Top 10 Tips for Portrait Photography
1. Stay short
Try using a fixed short lens, such as 50mm, for your lifestyle portrait shots. This will help you to make more of the surrounding scene, rather than just focusing in on the subject. Longer zoom lenses can be great but, as you’re further away from the subject, they can make it difficult to interact well with your models. Shooting with your lens wide open can give great results but this shallow depth of field will make it hard to keep focus if the subjects – such as kids – are moving around.
2. Start indoors
When photographing children, start off your shoot indoors to get them on side in the comfort of their own home. Use your Canon’s Manual setting, which will give you accurate control over both shutter speed and aperture. Making use of a doorway or French doors to throw light onto the faces will help; or position them near the front door of the house, move outside and shoot back into the hallway. Overexpose by at least 1-stop, which will give lighter and better skin tones. Turn off any interior lights, as they will cast an unwanted (yellow) light on the subject.
3. Time for reflection
Always have a reflector with you. This fantastic and versatile tool can be used in many different ways in portrait shoots. I use a Lastolite Sunfire soft silver reflector, which cools down warm skin and warms up whiter skin. Getting a small one will help indoors while a larger one will be better for outdoor use.
4. Clothes make the shoot
Clothes can make or break a lifestyle portrait shoot! Don’t be afraid to check out the wardrobe and find colours to suit your background; don’t force people to wear what you want but gently guide them. Pick colours that go we’ll together, and always try to do at least one shot with the whole family wearing similar colours or tones. Getting your subjects to wear brighter clothing will help also when it comes to getting a faster shutter speed.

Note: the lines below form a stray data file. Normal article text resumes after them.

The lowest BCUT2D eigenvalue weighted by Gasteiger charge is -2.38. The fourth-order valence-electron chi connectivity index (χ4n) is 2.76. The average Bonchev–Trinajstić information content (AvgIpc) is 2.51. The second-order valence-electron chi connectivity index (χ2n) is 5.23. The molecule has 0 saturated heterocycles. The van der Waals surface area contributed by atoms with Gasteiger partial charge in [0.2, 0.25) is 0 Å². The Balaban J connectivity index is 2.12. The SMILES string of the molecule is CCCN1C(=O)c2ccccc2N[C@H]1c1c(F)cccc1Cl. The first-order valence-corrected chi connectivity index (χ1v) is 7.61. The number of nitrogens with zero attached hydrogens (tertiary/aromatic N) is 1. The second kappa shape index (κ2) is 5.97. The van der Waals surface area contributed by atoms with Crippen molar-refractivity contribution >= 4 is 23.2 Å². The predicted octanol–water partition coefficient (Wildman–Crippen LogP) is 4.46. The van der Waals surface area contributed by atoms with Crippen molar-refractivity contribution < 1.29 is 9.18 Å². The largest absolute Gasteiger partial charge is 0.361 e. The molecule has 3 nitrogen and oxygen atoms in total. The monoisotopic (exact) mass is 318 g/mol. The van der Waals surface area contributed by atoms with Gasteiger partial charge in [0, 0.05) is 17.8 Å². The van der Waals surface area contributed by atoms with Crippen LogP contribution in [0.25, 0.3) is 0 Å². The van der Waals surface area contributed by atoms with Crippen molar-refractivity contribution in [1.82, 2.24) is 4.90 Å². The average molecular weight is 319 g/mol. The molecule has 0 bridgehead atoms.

The light of day
Schedule your portrait shoot to utilise enough daylight; shooting family groups with flash after the sun goes down isn’t easy and needs practice. If the light is fading then increase the ISO to compensate – recent Canon cameras are excellent at minimising noise, but even so try to limit your ISO to around 800. During the winter months, the sun will go down quickly so use your time wisely.
6. It’ll be all white
If your portrait shoot overruns and you start to lose the light and have to go indoors, turn on all the lights and try to perform a custom white balance from whichever is brightest. Shooting RAW also helps because you can alter the white balance later. If your whites still don’t look white, turn shots to monochrome for an easy way to overcome the issue.
7. Play the game
Kids get bored easily so you’ll need to shoot quickly and with a plan. Make sure you ‘play’ in the best light and in front of the best locations. If you’re struggling to get the entire family to look towards the camera, point to something in a tree or the sky and everyone’s attention will focus on the same thing. Using an assistant is invaluable for this: it takes the pressure off you having to entertain and shoot!
8. Be my baby
Try putting babies in the bath with no water in it: a white bathtub is a fantastic reflective light source and keeps the subject from crawling away! Going in close with a macro lens enables you to pick out details; however, you will need to watch your depth of field; try to shoot at least f/5.6-f/8 to get more in focus. Another great way to capture babies is to use the downward light from a window. Put a couch up against the window, get a dark towel or cloth, lay the baby down on it, and underexpose by about 1-stop.
9. AI Servo vs. One shot
For 95% of my family portrait shoots, I keep my camera on One Shot. AI Servo or continuous focusing is great for moving subjects, but can get caught out. Try prefocusing on a spot, such as a twig, and have a child run towards you. When they reach that twig press the shutter: great for perfecting your timing.
10. Flash? Aaa-aaagh!
Using flash on families with kids can be tricky. Keep it simple; bounce an on-camera flash off a ceiling or wall, making sure it’s light in colour, white or cream! The larger the flash surface area the better the results, so try a soft box on your flashgun; Lastolite do great on- and off camera soft boxes that enable a lot more shooting creativity. Try using your fl ash in high-speed mode when shooting outside in bright light; this will facilitate pushing some great fill flash into the face of the subject, creating a beautifully natural look to your portraits.
By Brett Harkness
This entry was posted on Thursday, November 1st, 2012 at 4:58 pm and is filed under Portraits. You can follow any responses to this entry through the RSS 2.0 feed. You can skip to the end and leave a comment. Pinging is currently not allowed.